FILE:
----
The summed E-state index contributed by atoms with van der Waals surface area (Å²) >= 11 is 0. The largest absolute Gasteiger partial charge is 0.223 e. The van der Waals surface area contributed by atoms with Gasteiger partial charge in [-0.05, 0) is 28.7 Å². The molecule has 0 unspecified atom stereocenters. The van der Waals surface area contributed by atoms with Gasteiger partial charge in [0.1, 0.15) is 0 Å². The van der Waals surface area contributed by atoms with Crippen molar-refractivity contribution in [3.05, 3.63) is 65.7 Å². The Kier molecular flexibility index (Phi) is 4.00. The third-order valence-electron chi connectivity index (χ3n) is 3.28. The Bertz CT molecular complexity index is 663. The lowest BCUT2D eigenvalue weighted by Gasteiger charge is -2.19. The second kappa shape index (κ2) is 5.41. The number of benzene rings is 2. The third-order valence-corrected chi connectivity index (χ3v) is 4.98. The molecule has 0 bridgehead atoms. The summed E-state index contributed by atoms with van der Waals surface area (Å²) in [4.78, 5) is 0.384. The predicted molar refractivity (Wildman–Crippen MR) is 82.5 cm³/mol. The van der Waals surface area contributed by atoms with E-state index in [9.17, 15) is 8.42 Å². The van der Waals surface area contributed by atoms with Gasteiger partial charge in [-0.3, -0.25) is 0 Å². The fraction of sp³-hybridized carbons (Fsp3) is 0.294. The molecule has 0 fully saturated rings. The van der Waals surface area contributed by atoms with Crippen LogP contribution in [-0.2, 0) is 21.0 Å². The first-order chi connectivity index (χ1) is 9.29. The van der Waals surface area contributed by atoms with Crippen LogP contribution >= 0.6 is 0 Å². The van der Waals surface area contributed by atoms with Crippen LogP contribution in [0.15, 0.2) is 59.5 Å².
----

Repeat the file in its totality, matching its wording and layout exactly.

The summed E-state index contributed by atoms with van der Waals surface area (Å²) >= 11 is 0. The largest absolute Gasteiger partial charge is 0.223 e. The van der Waals surface area contributed by atoms with Gasteiger partial charge in [-0.05, 0) is 28.7 Å². The molecule has 0 unspecified atom stereocenters. The van der Waals surface area contributed by atoms with Gasteiger partial charge in [0.1, 0.15) is 0 Å². The van der Waals surface area contributed by atoms with Crippen molar-refractivity contribution in [3.05, 3.63) is 65.7 Å². The Kier molecular flexibility index (Phi) is 4.00. The third-order valence-electron chi connectivity index (χ3n) is 3.28. The Bertz CT molecular complexity index is 663. The lowest BCUT2D eigenvalue weighted by Gasteiger charge is -2.19. The second kappa shape index (κ2) is 5.41. The number of benzene rings is 2. The third-order valence-corrected chi connectivity index (χ3v) is 4.98. The molecule has 0 bridgehead atoms. The summed E-state index contributed by atoms with van der Waals surface area (Å²) in [4.78, 5) is 0.384. The predicted molar refractivity (Wildman–Crippen MR) is 82.5 cm³/mol. The van der Waals surface area contributed by atoms with E-state index in [9.17, 15) is 8.42 Å². The van der Waals surface area contributed by atoms with Gasteiger partial charge in [-0.3, -0.25) is 0 Å². The fraction of sp³-hybridized carbons (Fsp3) is 0.294. The molecule has 0 fully saturated rings. The van der Waals surface area contributed by atoms with Crippen LogP contribution in [-0.2, 0) is 21.0 Å². The first-order chi connectivity index (χ1) is 9.29. The van der Waals surface area contributed by atoms with Crippen LogP contribution >= 0.6 is 0 Å². The van der Waals surface area contributed by atoms with Crippen LogP contribution in [0.15, 0.2) is 59.5 Å².